Childproofing Your Home for the Holidays
For Release
December 20, 2013
The holidays are a fun time of year for most children with the anticipation of getting gifts,
seeing family and being out of school. It is also an important time of year to be mindful of
your children's safety.  Holiday decorations, traveling, new toys, and visiting homes that
may not be childproofed, can put your children in danger.
 
Parents often think they’ll watch their child more closely, even if the house isn't childproofed, but this is hard if there are a lot of family members and friends present and the kids are all playing together.  Below are some simple precautions that can help to make sure that your children have a fun and safe holiday:
 
Childproofing
 

Most parents understand the importance of childproofing their homes. Gates on stairs, using smoke and carbon monoxide detectors, and keeping medicines and poisons out of reach are fairly standard in many homes. In addition to the risks of holiday decorations, younger children can get into trouble if they visit a home during the holidays (or any time of year) that isn't childproofed.

 
It is especially likely that a home isn't childproofed if you are visiting grandma and grandpa and they don't usually have children in the house. In addition to not having safety locks on cabinets, gates on stairs, covers on electrical outlets, etc., they may also have prescription medications that aren't in a child resistant container. Things to be especially watchful for and you may want to ask about, include:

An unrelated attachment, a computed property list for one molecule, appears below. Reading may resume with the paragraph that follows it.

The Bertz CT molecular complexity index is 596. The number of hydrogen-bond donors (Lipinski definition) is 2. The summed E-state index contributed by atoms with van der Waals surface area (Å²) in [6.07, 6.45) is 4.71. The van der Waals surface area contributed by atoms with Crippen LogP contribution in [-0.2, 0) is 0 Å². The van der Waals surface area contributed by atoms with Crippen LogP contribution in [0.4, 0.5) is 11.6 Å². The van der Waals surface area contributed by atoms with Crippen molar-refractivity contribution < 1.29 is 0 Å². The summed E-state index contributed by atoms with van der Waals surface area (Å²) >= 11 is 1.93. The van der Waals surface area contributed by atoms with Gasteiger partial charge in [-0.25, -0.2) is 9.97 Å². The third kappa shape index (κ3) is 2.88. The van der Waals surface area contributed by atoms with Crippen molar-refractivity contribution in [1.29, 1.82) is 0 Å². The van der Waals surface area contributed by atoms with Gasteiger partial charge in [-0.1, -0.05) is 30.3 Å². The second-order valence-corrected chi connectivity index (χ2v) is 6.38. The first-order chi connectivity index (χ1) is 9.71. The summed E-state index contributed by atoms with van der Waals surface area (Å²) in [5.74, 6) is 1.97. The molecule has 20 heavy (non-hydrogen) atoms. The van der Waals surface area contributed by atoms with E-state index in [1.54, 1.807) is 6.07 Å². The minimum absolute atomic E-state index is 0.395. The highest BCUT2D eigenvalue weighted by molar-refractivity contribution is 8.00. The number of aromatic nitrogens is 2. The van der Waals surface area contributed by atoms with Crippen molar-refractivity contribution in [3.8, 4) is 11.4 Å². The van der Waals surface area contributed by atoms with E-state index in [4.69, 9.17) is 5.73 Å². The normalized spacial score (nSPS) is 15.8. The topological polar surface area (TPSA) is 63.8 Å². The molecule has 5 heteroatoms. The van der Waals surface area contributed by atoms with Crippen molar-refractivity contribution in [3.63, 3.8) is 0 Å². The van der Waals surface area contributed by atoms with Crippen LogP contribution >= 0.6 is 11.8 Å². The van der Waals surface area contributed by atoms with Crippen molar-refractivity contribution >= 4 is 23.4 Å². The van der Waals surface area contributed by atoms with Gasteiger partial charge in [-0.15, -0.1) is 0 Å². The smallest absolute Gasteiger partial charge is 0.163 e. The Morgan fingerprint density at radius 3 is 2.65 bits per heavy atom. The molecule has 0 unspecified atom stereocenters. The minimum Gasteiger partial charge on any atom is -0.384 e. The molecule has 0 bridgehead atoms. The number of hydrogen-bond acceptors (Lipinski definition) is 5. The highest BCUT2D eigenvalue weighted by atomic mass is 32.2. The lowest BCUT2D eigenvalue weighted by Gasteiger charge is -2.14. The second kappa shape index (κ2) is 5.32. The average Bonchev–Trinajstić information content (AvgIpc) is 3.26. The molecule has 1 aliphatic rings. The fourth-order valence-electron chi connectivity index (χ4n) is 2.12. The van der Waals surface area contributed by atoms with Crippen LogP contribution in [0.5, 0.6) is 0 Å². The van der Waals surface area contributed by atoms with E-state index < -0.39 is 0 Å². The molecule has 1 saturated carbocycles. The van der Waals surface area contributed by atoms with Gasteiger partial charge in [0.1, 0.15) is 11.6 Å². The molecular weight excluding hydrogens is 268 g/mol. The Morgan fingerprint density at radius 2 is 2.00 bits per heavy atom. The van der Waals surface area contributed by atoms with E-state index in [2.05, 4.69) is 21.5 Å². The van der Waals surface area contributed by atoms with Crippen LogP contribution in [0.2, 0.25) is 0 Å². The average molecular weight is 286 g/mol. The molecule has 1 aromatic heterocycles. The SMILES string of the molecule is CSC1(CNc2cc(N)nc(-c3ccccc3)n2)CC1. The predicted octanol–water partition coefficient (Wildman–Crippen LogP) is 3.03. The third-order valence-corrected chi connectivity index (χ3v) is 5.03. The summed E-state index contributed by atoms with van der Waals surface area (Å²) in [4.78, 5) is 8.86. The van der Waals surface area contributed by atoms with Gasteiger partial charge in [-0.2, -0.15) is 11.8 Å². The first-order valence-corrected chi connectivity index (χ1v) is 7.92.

·       Do they have a pool? Does it have a fence with a self-closing, self-latching gate? Can the children get to the area where the pool is located?
 
·      Are there guns in the house? Are they stored unloaded in a locked box with the bullets locked separately?
 
·      Are there small objects, such as hard candy or nuts in candy dishes, where younger children can get them?
 
·      Are there gates on the stairs?
 
·      Are medications, poisons and household cleaners out of reach?
 
·      Do they have a pet that may harm the children, such as a Rottweiler, Pit Bull or German shepherd?
 
·     If your child has food allergies, will they be serving that food?

 

Toy Safety

 
·      Select safe toys to suit the age, abilities, skills, and interest level of the intended child.
 
·      Check toys regularly for small parts, breakage and potential hazards, including chipped or peeling paint. Damaged or dangerous toys should be repaired or thrown away.
 
·     Teach older children to keep their toys away from younger children.
 
·     When buying a bicycle, scooter, skates, or other sporting goods, buy a helmet and appropriate safety pads.
 
For more information on children and holiday safety click here.